Russian birds targeted as ‘foreign agents’
An organisation behind a nature reserve dedicated to the protection of Russia’s cranes has been ordered to register as “a foreign agent” under the country’s July 2012 non-governmental organisation law. The case highlights how arbitrary implementation is chilling free expression in the country.
The law was enacted by Russia’s Duma and signed by President Vladimir Putin in July 2012. It requires NGOs receiving international funding register with the government as a “foreign agent” and include that phrase in material they produce. The law also subjects registered NGOs to undergo financial audits and file twice-yearly reports on activities. Failure to comply leaves NGOs and staffers open to fines and possible prison time. The Putin government maintains that the law is intended to reduce external meddling in Russian politics, but opposition activists say that it is being used to suppress dissent.
The Muraviovka Park for Sustainable Nature Management -- a non-profit studying the seven species of Russian cranes – was notified that it had to register under the law since it has received funding from outside Russia as part of several international environmental projects. But Russian ecologists were surprised to learn the park is “a foreign agent” as politics has never been on their agenda.
This isn’t the first time cranes have become part of a political drama. In September 2012, Russia’s He-Man took to the air in a motorised hang glider to lead Siberian cranes on migration. But the current ruffling of feathers exposes the broad and vague definitions – like “poltical activity” -- embedded in the foreign-agent law that allow arbitrary implementation.
Some take the warnings issued to Muraviovka Park and at least 39 other Russian NGOs as a sign that Russian authorities are continuing to wage a war against civil society.
The list of the NGOs affected includes human rights groups, environmental organisations – and even an association of assisting cystic fibrosis patients. Many of the warnings stem from provisions in the organisations’ charters that suggest the NGO can represent their members at state bodies. These clauses are being interpreted as involvement in political activities by the government.
Cases have been already compiled against five NGOs. One of them, Golos (“Voice” or “Vote”) Association was found guilty of non-compliance with the law. The court decided it is a “foreign agent”, but failed to register itself as one. Golos was fined 300,000 roubles (about £6,250) and its leader Liliya Shibanova was fined 100,000 roubles (about £2,100).
The organization denies the charges. It says staffers are not involved in political activity and it has not received foreign funding. Golos was awarded Andrei Sakharov Freedom Prize by the Norwegian Helsinki Committee, but returned the prize money to the NHC. The association said it is going to appeal the court’s decision.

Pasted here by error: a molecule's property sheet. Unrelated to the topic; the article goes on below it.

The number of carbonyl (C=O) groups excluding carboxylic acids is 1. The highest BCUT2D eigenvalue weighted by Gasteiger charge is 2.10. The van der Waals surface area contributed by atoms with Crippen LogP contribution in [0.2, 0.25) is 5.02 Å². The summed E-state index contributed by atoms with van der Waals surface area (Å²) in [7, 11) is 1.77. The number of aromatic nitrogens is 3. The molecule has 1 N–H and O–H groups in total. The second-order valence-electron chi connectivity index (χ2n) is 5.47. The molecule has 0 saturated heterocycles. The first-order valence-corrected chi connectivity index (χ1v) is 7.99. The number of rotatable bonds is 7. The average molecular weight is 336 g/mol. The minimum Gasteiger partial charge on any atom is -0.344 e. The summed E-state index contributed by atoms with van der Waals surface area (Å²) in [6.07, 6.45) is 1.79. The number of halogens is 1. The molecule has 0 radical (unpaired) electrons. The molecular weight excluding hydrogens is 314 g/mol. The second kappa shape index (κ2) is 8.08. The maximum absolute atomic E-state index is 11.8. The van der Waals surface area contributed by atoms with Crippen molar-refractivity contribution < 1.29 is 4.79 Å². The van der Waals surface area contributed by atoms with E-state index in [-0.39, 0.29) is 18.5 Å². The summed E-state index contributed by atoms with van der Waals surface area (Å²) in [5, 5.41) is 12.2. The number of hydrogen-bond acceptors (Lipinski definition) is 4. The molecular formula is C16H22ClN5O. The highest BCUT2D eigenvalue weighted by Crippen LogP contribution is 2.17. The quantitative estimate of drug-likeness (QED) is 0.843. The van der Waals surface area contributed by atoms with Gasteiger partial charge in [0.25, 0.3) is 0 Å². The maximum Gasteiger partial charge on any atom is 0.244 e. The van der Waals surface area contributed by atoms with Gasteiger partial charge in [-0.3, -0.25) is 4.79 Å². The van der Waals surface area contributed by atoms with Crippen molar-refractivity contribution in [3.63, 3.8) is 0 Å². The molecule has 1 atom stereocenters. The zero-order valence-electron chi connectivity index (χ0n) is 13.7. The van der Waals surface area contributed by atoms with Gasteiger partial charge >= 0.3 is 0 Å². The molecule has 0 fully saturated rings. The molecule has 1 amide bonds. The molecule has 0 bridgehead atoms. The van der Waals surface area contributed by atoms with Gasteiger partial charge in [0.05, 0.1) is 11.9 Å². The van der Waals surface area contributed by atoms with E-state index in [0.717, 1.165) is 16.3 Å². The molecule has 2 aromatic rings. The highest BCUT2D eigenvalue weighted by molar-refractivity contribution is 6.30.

The foreign-agents law is just one example of Russian legislative acts labelled as repressive by critics and free expression activists since Putin returned to the presidency. Laws have been enacted that create black lists of web sites dangerous to children, ban “propaganda of homosexuality”, recriminalise libel and restrict freedom of assembly.
Index and other observers note that the repressive legal framework seems to be the Putin regime’s response to growing voices of dissent to his autocratic rule. But civic activists have also faced physical violence as authorities in different regions act with impunity – taking their cue from Moscow’s increasing restrictions on free expression.
On 29 April police and private guards used force while dispersing local people protesting plans to build a power station in the town of Kudepsta, near Sochi, the site of the 2014 Winter Olympics. On 13 May officers of Patrol, a private security firm, severely beat members of a group protesting an allegedly illegal nickel mine near the city of Voronezh. One of the protesters was beaten unconscious and two more had their sculls broken. Police were present and did not intervene, according to activists.
Civil society in Russia is facing hard times – and expresses little optimism about the future.
“By about the end of the autumn there won’t remain a single independent NGO left in our country,” is a sad prediction made by Elena Panfilova, the head of Centre Transparency International – Russia, on her Facebook account. “In all this NGOs issue, in the end there is a choice for everyone to make: either to close down one’s own organization or to be prosecuted and face up to two years in prison. There are no other variants. Not for anyone. I think that not everyone understands this, but this is the bottom line.”
No word on what the cranes plan to do to comply with the law. Perhaps Putin can take to the air to show them the way to freedom.
Andrei Aliaksandrau is Belarus and OSCE Programme Officer at Index on Censorship
Photo: Elena Ignatyeva / Demotix: Russian opposition supporters gathered on 6 May to protest against Vladimir Putin and demanded the release of political prisoners